consignee, a charge will be made for switch-
ing from ship's side to designated point at
$7.50 per car. Arrangement for delivery in
cars must be made prior to commencement of dis-
charge of cargo, otherwise a charge will be
made for rehandling ------- ------- -per ton-- 1.50
(NOTE Forty-eight hours free time will be
allowed for unloading cars of cargo, and 72
hours free time will be allowed for removing
cargo from the freight houses. After the ex-
piration of free time allowed, demurrage or
storage charges, as the case may be, will be
assessed as provided in Item 40 of this tariff.)
(c) Cargo from Colon will be received only at the local freight
house or in cars on designated tracks. Arrangements must
be made with the receiving and forwarding agent regarding
the time outward cargo will be received by him.
(d) Cargo for Panama landed on the docks at Balboa will be de-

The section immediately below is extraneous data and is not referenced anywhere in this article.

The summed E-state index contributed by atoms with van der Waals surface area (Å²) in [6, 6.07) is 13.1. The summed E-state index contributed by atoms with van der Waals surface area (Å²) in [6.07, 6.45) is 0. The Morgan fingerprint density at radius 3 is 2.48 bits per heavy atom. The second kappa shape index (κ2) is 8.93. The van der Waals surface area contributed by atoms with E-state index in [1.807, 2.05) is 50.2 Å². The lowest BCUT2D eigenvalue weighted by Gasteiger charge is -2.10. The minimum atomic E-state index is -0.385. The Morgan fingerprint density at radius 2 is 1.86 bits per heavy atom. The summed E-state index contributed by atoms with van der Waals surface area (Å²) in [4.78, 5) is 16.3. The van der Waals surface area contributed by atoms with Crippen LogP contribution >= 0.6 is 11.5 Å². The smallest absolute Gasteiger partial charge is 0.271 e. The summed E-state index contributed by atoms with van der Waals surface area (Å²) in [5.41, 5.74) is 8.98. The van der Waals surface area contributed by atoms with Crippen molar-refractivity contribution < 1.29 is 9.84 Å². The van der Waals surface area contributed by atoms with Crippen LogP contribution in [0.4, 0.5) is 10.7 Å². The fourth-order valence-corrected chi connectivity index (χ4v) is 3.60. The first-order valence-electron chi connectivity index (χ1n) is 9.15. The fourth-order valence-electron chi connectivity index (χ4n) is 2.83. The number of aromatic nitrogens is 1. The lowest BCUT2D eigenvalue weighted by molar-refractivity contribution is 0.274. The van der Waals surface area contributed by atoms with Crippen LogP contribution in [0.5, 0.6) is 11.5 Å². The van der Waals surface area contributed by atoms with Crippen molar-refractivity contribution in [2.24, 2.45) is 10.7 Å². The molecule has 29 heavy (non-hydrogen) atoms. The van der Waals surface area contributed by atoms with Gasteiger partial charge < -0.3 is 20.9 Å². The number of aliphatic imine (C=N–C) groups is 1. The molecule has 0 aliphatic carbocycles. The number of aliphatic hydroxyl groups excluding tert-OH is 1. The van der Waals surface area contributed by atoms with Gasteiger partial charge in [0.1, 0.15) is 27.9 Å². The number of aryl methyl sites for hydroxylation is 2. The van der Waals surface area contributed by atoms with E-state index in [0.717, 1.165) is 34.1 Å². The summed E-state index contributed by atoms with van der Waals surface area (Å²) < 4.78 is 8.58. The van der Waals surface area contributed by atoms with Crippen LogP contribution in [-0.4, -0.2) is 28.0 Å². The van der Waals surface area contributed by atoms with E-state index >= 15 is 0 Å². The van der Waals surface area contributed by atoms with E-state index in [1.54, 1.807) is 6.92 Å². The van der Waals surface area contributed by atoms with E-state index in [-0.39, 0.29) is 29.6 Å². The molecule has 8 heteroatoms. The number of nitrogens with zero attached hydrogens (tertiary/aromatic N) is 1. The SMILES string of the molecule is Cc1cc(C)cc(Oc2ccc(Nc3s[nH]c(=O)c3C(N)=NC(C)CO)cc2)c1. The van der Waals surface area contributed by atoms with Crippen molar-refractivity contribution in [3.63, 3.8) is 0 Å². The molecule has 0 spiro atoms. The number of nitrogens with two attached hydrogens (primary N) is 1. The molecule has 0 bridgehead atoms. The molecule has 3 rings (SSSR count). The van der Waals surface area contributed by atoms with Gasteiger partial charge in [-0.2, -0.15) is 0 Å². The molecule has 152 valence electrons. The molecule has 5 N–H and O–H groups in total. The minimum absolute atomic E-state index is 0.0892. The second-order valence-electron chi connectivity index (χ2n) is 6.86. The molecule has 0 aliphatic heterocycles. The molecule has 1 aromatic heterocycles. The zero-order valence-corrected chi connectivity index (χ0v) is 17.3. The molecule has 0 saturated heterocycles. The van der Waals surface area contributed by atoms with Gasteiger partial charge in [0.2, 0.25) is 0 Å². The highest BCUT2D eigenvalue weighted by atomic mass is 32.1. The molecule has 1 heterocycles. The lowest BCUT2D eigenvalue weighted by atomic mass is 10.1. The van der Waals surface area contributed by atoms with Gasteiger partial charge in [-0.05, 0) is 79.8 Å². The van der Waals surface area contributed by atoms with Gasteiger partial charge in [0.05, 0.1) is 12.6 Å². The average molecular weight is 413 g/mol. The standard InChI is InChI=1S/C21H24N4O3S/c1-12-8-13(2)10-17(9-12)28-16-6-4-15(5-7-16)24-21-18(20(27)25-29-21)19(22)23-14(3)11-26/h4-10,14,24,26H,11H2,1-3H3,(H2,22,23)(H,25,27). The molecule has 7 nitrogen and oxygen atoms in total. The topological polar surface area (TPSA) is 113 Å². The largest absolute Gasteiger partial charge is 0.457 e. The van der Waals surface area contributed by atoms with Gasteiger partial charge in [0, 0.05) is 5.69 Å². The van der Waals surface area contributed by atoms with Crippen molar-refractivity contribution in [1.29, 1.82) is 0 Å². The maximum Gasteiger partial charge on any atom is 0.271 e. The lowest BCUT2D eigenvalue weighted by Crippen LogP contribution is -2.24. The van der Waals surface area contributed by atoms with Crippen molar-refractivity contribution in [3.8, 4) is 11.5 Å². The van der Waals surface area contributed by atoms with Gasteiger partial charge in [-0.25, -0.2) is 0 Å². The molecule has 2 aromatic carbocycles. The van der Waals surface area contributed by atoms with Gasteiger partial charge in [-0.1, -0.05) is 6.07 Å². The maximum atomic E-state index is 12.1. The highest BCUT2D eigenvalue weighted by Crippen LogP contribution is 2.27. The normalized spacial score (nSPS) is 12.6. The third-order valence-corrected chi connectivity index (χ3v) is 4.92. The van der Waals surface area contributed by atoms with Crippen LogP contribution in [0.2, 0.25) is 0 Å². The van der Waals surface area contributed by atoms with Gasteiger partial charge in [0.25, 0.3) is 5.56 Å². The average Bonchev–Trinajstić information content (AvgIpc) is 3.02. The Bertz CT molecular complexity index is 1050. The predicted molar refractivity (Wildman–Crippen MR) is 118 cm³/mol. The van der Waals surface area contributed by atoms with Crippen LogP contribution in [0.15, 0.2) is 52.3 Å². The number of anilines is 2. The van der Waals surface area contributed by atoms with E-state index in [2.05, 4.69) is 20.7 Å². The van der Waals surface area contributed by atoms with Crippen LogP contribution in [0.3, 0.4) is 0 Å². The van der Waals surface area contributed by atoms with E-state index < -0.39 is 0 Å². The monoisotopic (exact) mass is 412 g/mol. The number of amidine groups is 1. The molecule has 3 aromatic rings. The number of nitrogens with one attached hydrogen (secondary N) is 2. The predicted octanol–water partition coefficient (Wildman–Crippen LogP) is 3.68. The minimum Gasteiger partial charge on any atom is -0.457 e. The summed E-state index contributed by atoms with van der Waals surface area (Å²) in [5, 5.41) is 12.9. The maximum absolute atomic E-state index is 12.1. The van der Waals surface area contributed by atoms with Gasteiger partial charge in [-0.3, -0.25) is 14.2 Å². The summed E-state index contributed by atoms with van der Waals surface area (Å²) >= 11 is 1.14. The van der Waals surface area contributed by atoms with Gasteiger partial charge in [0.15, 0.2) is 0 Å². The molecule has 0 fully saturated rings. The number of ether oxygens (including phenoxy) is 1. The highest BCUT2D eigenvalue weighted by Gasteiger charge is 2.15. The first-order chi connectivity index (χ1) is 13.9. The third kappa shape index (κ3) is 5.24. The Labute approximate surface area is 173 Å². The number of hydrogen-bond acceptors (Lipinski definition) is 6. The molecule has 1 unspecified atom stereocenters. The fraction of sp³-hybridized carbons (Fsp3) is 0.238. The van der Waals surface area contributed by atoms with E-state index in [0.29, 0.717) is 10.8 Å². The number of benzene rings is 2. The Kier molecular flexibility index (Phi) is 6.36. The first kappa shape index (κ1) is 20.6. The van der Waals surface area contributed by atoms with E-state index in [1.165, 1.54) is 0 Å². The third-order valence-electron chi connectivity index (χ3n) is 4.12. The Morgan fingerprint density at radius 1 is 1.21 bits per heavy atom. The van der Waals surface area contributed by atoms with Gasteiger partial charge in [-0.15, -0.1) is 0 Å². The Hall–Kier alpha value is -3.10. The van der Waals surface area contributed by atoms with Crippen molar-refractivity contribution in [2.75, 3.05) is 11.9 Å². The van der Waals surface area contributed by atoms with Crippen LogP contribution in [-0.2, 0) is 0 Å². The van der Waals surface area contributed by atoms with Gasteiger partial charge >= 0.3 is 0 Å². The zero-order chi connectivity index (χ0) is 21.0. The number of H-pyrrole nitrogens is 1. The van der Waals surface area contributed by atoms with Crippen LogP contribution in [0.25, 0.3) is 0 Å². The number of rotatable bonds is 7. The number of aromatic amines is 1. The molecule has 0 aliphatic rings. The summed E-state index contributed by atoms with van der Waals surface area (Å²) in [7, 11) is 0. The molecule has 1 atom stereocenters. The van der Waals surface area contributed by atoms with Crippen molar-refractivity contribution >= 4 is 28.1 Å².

livered at Panama at the option of the Panama Railroad
Company either through the local freight house or from
cars on team track. In addition to the handling charges
specified in section (a) of this paragraph, a charge of
75 cents per ton on general cargo and one-half the trans-
fer rates on special commodities, except hay and straw,
will be made against the delivering line for transport-
ing the cargo from Balboa to Panama. If in cars, delivery
must be taken within 48 hours after cars are placed for
unloading; if housed in freight houses, delivery must
be taken within 72 hours after cargo is ready for removal;